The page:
An overwhelming majority (81%) of trust leaders said they are not able to meet current demand for community CAMHS and more than half (58%) said the same for adult community mental health services; more than half (56%) could not meet demand for crisis resolution teams.
Commissioners don’t involve people with a lived experience of mental health
A report by the charity Rethink found that only 1% of clinical commissioning groups co-produce their mental heath services with users and carers, they concluded
“Decisions about complex care need to involve the people using them.” CCGs are failing to adopt co-production despite the fact that it was set out as a standard approach in the mental health strategy produced by NHS England.
Mental health is still given less priority to physical health
There is less stigma attached to mental health services, but they only received 13 per cent of the NHS budget despite the fact that mental ill health accounts for 23 per cent of the disease burden.
For three years in a row, 40 per cent of mental health trusts received a cut in their funding (2013-2016) according to research by the Kings Fund. In the last year (2017-18) 21 per cent still suffered a fall in income.
Overall, since 2012/13, funding for mental health trusts has increased by just 5.6 per cent compared to an increase of 16.8 per cent for acute hospitals.
This is despite the government have stating its commitment towards achieving parity between mental and physical health back in 2011, and has led to accusations that mental health funding is not reaching patients and according to a Nuffield Trust analysis is being diverted to cover outstanding debts.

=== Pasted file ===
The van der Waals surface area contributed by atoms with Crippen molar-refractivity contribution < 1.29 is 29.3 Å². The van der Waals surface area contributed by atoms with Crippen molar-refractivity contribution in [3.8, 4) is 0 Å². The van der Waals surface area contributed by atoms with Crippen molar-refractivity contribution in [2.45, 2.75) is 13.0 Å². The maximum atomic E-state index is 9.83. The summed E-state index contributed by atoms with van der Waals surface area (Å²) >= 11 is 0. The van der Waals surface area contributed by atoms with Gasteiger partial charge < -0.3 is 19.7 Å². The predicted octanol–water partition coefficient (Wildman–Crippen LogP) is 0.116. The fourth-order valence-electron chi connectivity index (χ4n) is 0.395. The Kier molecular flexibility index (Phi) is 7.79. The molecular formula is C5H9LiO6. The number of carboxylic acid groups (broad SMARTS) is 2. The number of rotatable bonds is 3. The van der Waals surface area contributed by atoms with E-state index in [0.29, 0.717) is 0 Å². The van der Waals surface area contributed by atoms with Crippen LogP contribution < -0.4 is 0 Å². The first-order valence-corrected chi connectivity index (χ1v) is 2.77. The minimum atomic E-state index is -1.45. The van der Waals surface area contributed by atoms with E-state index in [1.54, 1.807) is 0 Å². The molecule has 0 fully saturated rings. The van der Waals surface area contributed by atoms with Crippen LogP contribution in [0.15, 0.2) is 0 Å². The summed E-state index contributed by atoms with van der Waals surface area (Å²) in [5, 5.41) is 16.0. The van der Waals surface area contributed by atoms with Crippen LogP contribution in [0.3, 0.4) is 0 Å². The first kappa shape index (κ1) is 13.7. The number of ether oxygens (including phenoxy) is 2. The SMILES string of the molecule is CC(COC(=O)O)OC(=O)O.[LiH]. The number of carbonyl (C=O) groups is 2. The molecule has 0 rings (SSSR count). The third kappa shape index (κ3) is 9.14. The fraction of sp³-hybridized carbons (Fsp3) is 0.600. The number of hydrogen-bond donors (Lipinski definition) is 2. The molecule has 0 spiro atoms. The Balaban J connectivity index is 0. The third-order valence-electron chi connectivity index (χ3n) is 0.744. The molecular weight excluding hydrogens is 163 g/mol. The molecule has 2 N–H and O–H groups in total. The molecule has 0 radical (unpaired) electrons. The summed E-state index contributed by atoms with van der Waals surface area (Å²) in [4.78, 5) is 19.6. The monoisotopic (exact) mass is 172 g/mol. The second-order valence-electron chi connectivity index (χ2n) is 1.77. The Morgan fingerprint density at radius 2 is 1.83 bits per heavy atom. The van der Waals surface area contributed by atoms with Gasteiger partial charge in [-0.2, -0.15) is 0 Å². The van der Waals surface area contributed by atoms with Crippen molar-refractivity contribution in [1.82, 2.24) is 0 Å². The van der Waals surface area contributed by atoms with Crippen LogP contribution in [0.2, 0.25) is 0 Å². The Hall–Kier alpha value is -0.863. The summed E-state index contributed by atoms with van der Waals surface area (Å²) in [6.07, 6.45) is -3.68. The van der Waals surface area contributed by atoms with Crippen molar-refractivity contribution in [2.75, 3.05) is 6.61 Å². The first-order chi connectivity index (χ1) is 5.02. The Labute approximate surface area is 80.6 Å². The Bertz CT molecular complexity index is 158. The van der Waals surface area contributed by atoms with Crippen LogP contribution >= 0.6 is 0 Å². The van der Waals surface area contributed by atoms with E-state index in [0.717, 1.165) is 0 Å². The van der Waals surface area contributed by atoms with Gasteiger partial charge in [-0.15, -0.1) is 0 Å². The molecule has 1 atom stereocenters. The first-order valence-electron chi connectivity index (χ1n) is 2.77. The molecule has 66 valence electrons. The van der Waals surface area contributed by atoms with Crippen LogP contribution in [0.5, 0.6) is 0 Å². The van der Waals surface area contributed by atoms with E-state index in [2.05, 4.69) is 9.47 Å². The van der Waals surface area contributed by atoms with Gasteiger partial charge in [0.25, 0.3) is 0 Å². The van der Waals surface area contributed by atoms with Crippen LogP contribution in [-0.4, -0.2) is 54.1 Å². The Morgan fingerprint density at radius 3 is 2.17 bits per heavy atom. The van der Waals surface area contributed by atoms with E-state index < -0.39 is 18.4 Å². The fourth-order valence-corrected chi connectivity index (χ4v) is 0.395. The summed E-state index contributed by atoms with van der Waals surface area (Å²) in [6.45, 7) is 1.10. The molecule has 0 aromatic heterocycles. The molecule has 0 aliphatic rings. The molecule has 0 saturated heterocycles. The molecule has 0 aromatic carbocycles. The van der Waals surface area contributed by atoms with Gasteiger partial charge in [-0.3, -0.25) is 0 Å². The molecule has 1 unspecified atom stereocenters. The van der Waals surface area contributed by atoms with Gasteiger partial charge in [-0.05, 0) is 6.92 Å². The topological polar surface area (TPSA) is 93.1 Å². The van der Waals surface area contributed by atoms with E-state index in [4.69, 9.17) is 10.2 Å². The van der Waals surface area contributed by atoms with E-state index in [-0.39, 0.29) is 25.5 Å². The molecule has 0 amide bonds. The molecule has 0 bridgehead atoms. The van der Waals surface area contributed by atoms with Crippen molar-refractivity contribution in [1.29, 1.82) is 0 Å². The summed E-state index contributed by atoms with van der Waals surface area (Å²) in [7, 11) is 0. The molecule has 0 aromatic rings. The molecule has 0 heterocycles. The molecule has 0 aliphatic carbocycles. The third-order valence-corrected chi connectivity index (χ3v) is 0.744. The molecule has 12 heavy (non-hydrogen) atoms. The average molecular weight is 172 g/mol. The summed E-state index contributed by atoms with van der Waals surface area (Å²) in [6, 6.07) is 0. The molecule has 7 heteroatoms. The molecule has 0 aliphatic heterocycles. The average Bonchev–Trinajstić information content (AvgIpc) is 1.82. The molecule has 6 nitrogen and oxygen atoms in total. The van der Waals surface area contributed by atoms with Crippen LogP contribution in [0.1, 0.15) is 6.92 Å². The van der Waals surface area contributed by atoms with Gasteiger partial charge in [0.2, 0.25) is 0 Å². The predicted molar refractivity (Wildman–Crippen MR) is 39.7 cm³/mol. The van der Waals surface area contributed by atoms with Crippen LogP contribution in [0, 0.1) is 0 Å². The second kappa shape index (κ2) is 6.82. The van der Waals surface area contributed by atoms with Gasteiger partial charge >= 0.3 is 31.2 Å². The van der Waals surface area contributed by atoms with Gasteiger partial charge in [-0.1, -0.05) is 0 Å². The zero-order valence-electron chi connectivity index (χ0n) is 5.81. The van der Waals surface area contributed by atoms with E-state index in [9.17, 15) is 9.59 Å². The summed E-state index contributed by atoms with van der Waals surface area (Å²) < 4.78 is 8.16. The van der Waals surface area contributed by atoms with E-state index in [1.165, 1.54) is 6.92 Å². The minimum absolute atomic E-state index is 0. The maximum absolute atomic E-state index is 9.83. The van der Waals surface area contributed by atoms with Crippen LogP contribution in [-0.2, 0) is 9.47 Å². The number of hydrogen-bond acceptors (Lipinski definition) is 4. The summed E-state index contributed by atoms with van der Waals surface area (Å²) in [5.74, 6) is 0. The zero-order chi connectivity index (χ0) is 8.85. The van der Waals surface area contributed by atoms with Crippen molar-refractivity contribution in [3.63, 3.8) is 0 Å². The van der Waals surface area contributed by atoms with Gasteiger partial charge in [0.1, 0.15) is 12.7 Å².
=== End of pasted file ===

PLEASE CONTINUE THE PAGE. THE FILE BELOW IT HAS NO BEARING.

Closure of mental health beds and other services
The number of beds for mental health patients in England has slumped by nearly 3,000 (-13%) since 2013.
Official figures show that the number of beds for those with some of the most serious conditions – including psychosis, serious depression leading to suicidal feelings and eating disorders – has fallen from 26,448 in 2009 to 18,082 in 2018.
“Cuts to services funded by local authorities also mean that preventative approaches and early intervention services are less available. Mental health leaders pointed to rising demand during winter but it is clear that these pressures on services are a year-round phenomenon.” – (NHS
Providers survey of trusts)
91% of trusts blamed council cuts as a reason for more demand for mental health services.
Neglecting the root causes and over relying on drug solutions
As a society we are not adequately addressing the root cause of mental health; economic uncertainty, problems with housing, social isolation, relationship breakdown and chronic disease.
More people are sleeping rough and one in five of us have mental health issues connected to housing, changes to benefits have increased suicides, a million children are living with a parent who is addicted to alcohol and two fifths of people in care homes suffer depression.